secret that is between you and me."' The false Pucelle then knelt,
confessed her sin, and cried for mercy. 'For her treachery some
were sorely punished, as in such a case was fitting.'*

*Quicherat, v. p. 281. There is doubt as to whether Boisy's tale
does not refer to Jeanne la Feronne, a visionary. Varlet de
Vireville, Charles VII., iii. p. 425, note 1.

If any deserved punishment, the Maid's brothers did, but they rather
flourished and prospered, as time went on, than otherwise.

It appears, then, that in 1439-1441 the King exposed the false
Pucelle, or another person, Jeanne la Feronne. A great foe of the
true Maid, the diarist known as the Bourgeois de Paris, in his
journal for August 1440, tells us that just then many believed that
Jeanne had not been burned at Rouen. The gens d'armes brought to
Paris 'a woman who had been received with great honour at Orleans'--
clearly Jeanne des Armoises. The University and Parlement had her
seized and exhibited to the public at the Palais. Her life was
exposed; she confessed that she was no maid, but a mother, and the
wife of a knight (des Armoises?). After this follows an
unintelligible story of how she had gone on pilgrimage to Rome, and
fought in the Italian wars.* Apparently she now joined a regiment
at Paris, et puis s'en alla, but all is very vaguely recorded.

*Quicherat, v. pp. 334, 335; c.f. Lefevre-Pontalis, Les Sources
Allemands, 113-115. Fontemoing, Paris, 1903.

The most extraordinary circumstance remains to be told. Apparently
the brothers and cousins of the true Maid continued to entertain and
accept the impostor! We have already seen that, in 1443, Pierre du
Lys, in his petition to the Duc d'Orleans, writes as if he did not
believe in the death of his sister, but that may be a mere ambiguity
of language; we cannot repose on the passage.

In 1476 a legal process and inquest was held as to the descendants
of the brother of the mother of Jeanne d'Arc, named Voulton or
Vouthon. Among other witnesses was Henry de Voulton, called
Perinet, a carpenter, aged fifty-two. He was grandson of the
brother of the mother of Jeanne d'Arc, his grand-maternal aunt.
This witness declared that he had often seen the two brothers du
Lys, Jehan and Pierre, with their sister, La Pucelle, come to the
village of Sermaise and feast with his father. They always accepted
him, the witness, as their cousin, 'in all places where he has been,
conversed, eaten, and drunk in their company.' Now Perinet is
clearly speaking of his associations with Jeanne and her brothers
AFTER HE HIMSELF WAS A MAN GROWN. Born in 1424, he was only five
years old when the Maid left Domremy for ever. He cannot mean that,
as a child of five, he was always, in various places, drinking with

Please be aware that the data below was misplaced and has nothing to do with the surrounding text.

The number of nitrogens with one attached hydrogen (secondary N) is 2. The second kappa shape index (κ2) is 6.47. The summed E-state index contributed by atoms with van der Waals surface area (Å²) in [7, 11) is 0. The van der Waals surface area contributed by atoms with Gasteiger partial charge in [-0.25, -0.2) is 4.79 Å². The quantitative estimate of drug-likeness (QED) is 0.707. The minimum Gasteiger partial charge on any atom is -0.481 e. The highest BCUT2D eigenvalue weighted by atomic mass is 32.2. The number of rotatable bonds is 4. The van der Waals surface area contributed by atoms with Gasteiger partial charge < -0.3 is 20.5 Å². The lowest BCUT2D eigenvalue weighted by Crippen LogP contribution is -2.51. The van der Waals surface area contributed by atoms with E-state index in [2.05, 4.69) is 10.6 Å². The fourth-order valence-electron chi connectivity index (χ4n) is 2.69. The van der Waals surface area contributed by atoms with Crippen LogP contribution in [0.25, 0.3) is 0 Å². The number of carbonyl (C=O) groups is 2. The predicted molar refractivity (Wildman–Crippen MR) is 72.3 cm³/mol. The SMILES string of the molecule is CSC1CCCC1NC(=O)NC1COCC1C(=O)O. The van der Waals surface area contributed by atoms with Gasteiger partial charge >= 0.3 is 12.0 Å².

the Maid and her brothers. Indeed, he says, taking a distinction,
that in his early childhood--'son jeune aage'--he visited the family
of d'Arc, with his father, at Domremy, and saw the Maid, qui pour
lors estoit jeune fille.*

*De Bouteiller et de Braux, Nouvelles Recherches sur la Famille de
Jeanne d'Arc, Paris, 1879, pp. 8, 9.

Moreover, the next witness, the cure of Sermaise, aged fifty-three,
says that, twenty-four years ago (in 1452), a young woman dressed as
a man, calling herself Jeanne la Pucelle, used to come to Sermaise,
and that, as he heard, she was the near kinswoman of all the
Voultons, 'and he saw her make great and joyous cheer with them
while she was at Sermaise.'* Clearly it was about this time, in or
before 1452, that Perinet himself was conversant with Jehan and
Pierre du Lys, and with their sister, calling herself La Pucelle.

*Op. cit. p. 11.

Again, Jehan le Montigueue, aged about seventy, deposed that, in
1449, a woman calling herself Jeanne la Pucelle came to Sermaise and
feasted with the Voultons, as also did (but he does not say at the
same time) the Maid's brother, Jehan du Lys.* Jehan du Lys could,
at least, if he did not accept her, have warned his cousins, the
Voultons, against their pretended kinswoman, the false Pucelle. But
for some three years at least she came, a welcome guest, to
Sermaise, matched herself against the cure at tennis, and told him
that he might now say that he had played against la Pucelle de
France. This news gave him the greatest pleasure.

*Op. cit. pp. 4,5, MM. de Bouteiller and de Graux do not observe the
remarkable nature of this evidence, as regards the BROTHERS of the
Maid; see their Preface, p. xxx.

Jehan Guillaume, aged seventy-six, had seen both the self-styled
Pucelle and the real Maid's brothers at the house of the Voultons.
He did not know whether she was the true Maid or not.

It is certain, practically, that this PUCELLE, so merry at Sermaise